2008sep10. Oxydonor.

2008sep14. DFW RIP. Host (The Atlantic, April 2005).

2008sep15. Greenspan: This is the worst economy I’ve ever seen. Wow. If only we knew who was minding the Fed back during the creation of the housing bubble. That’s the asshole you want to kick in the face, Greenie. Find him. [Mr. Greenspan will be signing copies of his new autobiography, “(if) I Did It” at the Moline Borders this Tuesday from 11am-11:00:07am]

2008sep17. DFW: The cruise ship essay.

2008sep18. YESH!! EFF VS. NSA

2008sep19. The Half-Trillion House of Cards. Well, that’s wonderful. Print more money. Corporations get to fail, we get to eat it, hard. If you are wondering why a can of pineapples cost a dollar last year and two dollars this year, you’ll really be scratching your head when it’s five, six bucks. Get a larder going, that’s the bare freaking minimum you could do right now. Go on, go out there and buy more non-instantly perishable food than you usually do. Stock up. Food prices ain’t going down. A larder has no downside, save the loss of space. Storm’s coming, don’t get caught with your pants down.

2008sep21.

twink twink
little star
haw I wandr
wuch you
are up
uv buv
the wry
so hiy
like a dimin
in the shy
tinkl tinkl
little star
haw i wondr
wach you
are

2008sep24. Excerpts from Cradle to Cradle (2007) by William McDonough and Michael Braungart.

We were asked to focus on creating an aesthetically unique fabric that was also environmentally intelligent. [ ... ] The team decided to design a fabric that would be safe enough to eat; it would not harm people who breathed it in, and it would not harm natural systems after its disposal. In fact, as a biological nutrient, it would nourish nature. The fabric went into production. The factory director later told us that when regulators came on their rounds and tested the effluent (the water coming out of the factory) they thought their instruments were broken. They could not identify any pollutants, not even elements they knew were in the water when it came into the factory. [ ... ] When a factory’s effluent is cleaner than its influent, it might well prefer to use its effluent as influent. [pg 107]

Henry Ford practiced an early form of upcycling when he had Model A trucks shipped in crates that became the vehicle’s floorboards when it reached its destination. [pg 110]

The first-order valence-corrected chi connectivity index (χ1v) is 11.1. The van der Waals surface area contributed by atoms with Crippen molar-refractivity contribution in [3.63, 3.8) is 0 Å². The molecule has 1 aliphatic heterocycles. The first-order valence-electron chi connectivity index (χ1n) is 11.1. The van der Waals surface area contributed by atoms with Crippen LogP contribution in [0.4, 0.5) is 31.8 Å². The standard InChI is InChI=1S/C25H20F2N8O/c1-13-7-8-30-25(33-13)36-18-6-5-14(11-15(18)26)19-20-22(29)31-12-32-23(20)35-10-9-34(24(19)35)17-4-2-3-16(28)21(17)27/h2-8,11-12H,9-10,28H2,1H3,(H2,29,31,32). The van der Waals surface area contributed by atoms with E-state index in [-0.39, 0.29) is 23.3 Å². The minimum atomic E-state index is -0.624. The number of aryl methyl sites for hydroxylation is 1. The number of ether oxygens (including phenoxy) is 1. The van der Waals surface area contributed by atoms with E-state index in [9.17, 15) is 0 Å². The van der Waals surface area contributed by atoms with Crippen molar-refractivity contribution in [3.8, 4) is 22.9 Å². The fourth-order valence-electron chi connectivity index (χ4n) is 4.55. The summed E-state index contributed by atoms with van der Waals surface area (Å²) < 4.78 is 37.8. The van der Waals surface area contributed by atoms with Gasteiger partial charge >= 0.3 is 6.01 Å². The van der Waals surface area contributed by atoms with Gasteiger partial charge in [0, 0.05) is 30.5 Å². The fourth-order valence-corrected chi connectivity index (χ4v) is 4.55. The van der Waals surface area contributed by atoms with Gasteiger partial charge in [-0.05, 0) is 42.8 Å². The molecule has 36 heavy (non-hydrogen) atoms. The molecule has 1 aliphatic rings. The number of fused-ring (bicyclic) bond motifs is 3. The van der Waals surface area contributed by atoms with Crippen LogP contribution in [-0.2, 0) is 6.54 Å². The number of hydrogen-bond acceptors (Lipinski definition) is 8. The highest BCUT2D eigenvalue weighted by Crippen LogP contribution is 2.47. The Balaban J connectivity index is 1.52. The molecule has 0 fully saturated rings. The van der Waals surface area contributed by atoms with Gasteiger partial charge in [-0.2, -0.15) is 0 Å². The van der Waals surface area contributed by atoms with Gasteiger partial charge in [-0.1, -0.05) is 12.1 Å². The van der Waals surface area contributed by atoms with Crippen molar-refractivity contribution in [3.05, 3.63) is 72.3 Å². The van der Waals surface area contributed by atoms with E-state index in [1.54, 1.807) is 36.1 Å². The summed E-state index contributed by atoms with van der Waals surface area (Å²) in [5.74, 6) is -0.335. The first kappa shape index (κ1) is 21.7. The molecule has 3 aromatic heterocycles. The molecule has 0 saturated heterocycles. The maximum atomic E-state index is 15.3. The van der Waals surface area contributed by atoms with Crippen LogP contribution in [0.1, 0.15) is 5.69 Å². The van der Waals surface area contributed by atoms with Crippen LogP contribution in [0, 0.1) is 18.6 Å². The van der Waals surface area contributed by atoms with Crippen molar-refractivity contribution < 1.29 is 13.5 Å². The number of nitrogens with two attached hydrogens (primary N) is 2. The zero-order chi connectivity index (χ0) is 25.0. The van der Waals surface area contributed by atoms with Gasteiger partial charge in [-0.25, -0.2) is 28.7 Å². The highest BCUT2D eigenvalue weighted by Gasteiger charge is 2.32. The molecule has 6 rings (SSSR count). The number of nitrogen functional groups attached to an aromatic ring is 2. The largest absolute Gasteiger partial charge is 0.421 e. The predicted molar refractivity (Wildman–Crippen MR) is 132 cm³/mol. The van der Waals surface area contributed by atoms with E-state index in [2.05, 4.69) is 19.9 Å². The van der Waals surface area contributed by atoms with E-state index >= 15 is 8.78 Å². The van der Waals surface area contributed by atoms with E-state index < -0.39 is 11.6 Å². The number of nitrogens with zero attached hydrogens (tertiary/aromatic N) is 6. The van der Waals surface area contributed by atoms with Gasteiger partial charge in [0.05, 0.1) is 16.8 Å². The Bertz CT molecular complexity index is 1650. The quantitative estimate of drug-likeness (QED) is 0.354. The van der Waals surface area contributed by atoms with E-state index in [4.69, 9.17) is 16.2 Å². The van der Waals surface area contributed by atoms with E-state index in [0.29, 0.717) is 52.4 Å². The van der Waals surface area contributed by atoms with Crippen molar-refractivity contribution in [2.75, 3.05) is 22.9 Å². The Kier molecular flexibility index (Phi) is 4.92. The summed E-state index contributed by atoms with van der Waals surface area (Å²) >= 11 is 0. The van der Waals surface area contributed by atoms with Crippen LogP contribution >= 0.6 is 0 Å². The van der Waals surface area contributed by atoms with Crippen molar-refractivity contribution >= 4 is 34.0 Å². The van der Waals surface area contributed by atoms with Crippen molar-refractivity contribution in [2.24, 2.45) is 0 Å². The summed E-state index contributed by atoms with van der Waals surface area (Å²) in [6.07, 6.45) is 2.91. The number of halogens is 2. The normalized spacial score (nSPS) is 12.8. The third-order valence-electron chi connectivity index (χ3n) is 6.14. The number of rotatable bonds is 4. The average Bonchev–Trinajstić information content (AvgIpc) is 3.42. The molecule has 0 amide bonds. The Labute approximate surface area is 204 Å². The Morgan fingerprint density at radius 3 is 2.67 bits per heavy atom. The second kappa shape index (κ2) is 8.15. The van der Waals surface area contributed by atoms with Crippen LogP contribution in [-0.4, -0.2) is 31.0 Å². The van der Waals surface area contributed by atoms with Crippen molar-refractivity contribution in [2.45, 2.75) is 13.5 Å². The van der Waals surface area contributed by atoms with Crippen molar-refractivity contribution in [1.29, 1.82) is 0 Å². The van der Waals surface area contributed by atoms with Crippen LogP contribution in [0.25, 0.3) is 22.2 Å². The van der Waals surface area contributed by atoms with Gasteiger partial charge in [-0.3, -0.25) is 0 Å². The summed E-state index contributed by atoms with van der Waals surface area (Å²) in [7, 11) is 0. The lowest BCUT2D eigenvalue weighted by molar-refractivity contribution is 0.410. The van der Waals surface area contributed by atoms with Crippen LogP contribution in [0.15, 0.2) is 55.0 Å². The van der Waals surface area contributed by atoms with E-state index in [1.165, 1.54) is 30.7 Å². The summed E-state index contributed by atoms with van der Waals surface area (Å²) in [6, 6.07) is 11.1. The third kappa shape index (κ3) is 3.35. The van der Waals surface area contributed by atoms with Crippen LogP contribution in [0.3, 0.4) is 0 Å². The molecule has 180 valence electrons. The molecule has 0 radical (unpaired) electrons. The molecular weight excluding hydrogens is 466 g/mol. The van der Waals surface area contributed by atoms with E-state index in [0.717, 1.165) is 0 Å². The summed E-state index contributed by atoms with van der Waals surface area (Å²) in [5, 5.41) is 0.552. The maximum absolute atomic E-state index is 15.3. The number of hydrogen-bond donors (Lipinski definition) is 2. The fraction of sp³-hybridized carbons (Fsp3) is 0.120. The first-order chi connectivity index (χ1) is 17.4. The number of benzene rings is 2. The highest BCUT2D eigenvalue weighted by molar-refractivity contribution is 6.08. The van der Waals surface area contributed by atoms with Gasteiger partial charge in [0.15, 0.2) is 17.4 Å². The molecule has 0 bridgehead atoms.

In a startling use of solar power, hundreds of one [ant] colony’s workers may cluster on the forest floor to soak up sunlight before carrying its warmth in their very bodies back down to the nest. [pg 121]

Wind towers have been used for thousands of years in hot climates to capture airflows and draw them through dwellings. In Pakistan, chimneys topped with “wind scoops” literally scoop wind and channel it down the chimney, where there might be a small pool of water for cooling the wind as it moves downward and into the house. Iranian wind towers consist of a ventilated structure that constantly drips water; air comes in, flows down the chimney with its dripping sides, and enters the house, cooled. At Fatepur Sikri in India, porous sandstone screens, sometimes intricately carved, were saturated with water to cool air passing through. In the Loess Plains of China, people dig their homes in the ground to secure shelter from wind and sun. ¶ But with modern industrialization and its products, such as large sheets of window glass, and the widespread adoption of fossil fuels for cheap and easy heating and cooling, such local ingenuity has faded from industrialized areas, and even in rural regions it is in decline. Oddly enough, professional architects seem to get by without understanding the basic principles that inspired ancient building and architecture orientations. When Bill gives a talk to architects, he asks who knows how to find true south – not magnetic or “map” south but true solar south – and gets few or no hands (and, stranger still, no requests to learn how). [pg 130]

As we have pointed out, soap as it is currently manufactured is designed to work the same way in every imaginable location and ecosystem. Faced with the questionable effects of such a design, eco-efficiency advocates might tell a manufacturer to “be less bad” by shipping concentrates instead of liquid soap, or by reducing or recycling packaging. But why try to optimize the wrong system? Why this packaging in the first place? Why these ingredients? Why a liquid? Why one-size-fits-all? [pg 142; this subject was already covered in the ground-breaking 1985 environmental documentary filum, The Sure Thing].

2008sep27. Excerpts from The Fruit Hunters (2008) by Adam Leith Gollner.

As with most expeditions, fund-raising was a problem at first. When we finally explained that our intent was to only hunt the largest species of fruit and return several samples to our benefactors, the money came easily. The money men thought they were dealing with your ordinary, run-of-the-mill fruit hunters. No. No my friend. We were the fruit hunter’s fruit-hunters. I wanted to call the book that but they wouldn’t let me. [pg 23]

The semi-ferocious rat-tailed papaya has a particular habit of nesting near slow-moving, narrow rivers. Some say the noise of a nicely-paced source of water soothes the fruit, makes it more docile. Whatever the case, it made for easy pickings. We bagged seven that evening, and a great feast was prepared. [pg 34]

What is the cry of the mango? What about it moves man? It is probably because it sounds very much like Slim Whitman. [pg 56]

Even while dealing with the mosquito-infested swamps we constantly had to slog through, the porters maintained good marching order and helped keep morale high. There was even a song one of them sang about us, it went something like “the fruit hunters, oh the fruit hunters, hunting ... hunting ... ” and there was something about a pear frothing at the mouth after that and us ambushing it. It was a really good song. [pg 73]

“HELP ME JAKE! IT’S GOT ME BLOODY LEG!!!” No one moved an inch. Not Norcrombe, not the porters, and certainly not I. When an orange that size is devouring someone, there’s nothing that can be done ... you just pray it doesn’t turn on you. I can still hear the flesh being ripped from the bone at night. I mean, when it’s night for me. It didn’t happen at night. The ripping. [pg 103]